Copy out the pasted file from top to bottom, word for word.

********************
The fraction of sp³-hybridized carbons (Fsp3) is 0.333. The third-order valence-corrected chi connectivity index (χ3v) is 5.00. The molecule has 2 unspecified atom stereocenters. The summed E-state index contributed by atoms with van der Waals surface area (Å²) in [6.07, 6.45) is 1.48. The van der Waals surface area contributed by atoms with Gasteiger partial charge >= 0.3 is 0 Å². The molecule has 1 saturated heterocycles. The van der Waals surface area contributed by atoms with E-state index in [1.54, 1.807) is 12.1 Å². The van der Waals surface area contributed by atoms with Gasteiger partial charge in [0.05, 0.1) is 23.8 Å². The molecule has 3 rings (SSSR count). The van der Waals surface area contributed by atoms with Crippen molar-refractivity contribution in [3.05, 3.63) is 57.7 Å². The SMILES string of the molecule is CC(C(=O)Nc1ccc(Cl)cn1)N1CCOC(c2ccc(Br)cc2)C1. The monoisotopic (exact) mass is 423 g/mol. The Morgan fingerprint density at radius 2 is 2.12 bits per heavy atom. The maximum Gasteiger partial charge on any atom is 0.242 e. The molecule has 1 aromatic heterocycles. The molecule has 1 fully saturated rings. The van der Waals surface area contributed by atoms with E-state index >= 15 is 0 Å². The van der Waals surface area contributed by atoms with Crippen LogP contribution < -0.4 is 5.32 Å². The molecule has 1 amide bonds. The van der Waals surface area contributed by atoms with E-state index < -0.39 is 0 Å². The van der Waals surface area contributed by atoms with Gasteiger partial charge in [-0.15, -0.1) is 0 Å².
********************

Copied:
The fraction of sp³-hybridized carbons (Fsp3) is 0.333. The third-order valence-corrected chi connectivity index (χ3v) is 5.00. The molecule has 2 unspecified atom stereocenters. The summed E-state index contributed by atoms with van der Waals surface area (Å²) in [6.07, 6.45) is 1.48. The van der Waals surface area contributed by atoms with Gasteiger partial charge >= 0.3 is 0 Å². The molecule has 1 saturated heterocycles. The van der Waals surface area contributed by atoms with E-state index in [1.54, 1.807) is 12.1 Å². The van der Waals surface area contributed by atoms with Gasteiger partial charge in [0.05, 0.1) is 23.8 Å². The molecule has 3 rings (SSSR count). The van der Waals surface area contributed by atoms with Crippen molar-refractivity contribution in [3.05, 3.63) is 57.7 Å². The SMILES string of the molecule is CC(C(=O)Nc1ccc(Cl)cn1)N1CCOC(c2ccc(Br)cc2)C1. The monoisotopic (exact) mass is 423 g/mol. The Morgan fingerprint density at radius 2 is 2.12 bits per heavy atom. The maximum Gasteiger partial charge on any atom is 0.242 e. The molecule has 1 aromatic heterocycles. The molecule has 1 fully saturated rings. The van der Waals surface area contributed by atoms with E-state index >= 15 is 0 Å². The van der Waals surface area contributed by atoms with Crippen LogP contribution < -0.4 is 5.32 Å². The molecule has 1 amide bonds. The van der Waals surface area contributed by atoms with E-state index < -0.39 is 0 Å². The van der Waals surface area contributed by atoms with Gasteiger partial charge in [-0.15, -0.1) is 0 Å².